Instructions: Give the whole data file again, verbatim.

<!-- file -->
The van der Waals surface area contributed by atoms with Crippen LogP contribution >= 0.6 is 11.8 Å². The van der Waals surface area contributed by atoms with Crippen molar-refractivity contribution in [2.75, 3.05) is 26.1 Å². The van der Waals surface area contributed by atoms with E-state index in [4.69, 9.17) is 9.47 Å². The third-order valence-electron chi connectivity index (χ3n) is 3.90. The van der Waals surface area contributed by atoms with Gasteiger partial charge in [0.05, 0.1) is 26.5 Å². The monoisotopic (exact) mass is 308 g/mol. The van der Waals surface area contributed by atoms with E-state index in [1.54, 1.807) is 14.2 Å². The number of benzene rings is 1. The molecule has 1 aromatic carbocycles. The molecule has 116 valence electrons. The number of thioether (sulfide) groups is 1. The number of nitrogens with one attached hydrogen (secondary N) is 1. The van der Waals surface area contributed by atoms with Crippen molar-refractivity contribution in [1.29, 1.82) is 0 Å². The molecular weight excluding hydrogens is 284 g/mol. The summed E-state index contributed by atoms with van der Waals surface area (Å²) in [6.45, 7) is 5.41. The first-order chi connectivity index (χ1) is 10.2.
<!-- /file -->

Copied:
The van der Waals surface area contributed by atoms with Crippen LogP contribution >= 0.6 is 11.8 Å². The van der Waals surface area contributed by atoms with Crippen molar-refractivity contribution in [2.75, 3.05) is 26.1 Å². The van der Waals surface area contributed by atoms with E-state index in [4.69, 9.17) is 9.47 Å². The third-order valence-electron chi connectivity index (χ3n) is 3.90. The van der Waals surface area contributed by atoms with Gasteiger partial charge in [0.05, 0.1) is 26.5 Å². The monoisotopic (exact) mass is 308 g/mol. The van der Waals surface area contributed by atoms with E-state index in [1.54, 1.807) is 14.2 Å². The number of benzene rings is 1. The molecule has 1 aromatic carbocycles. The molecule has 116 valence electrons. The number of thioether (sulfide) groups is 1. The number of nitrogens with one attached hydrogen (secondary N) is 1. The van der Waals surface area contributed by atoms with Crippen molar-refractivity contribution in [1.29, 1.82) is 0 Å². The molecular weight excluding hydrogens is 284 g/mol. The summed E-state index contributed by atoms with van der Waals surface area (Å²) in [6.45, 7) is 5.41. The first-order chi connectivity index (χ1) is 10.2.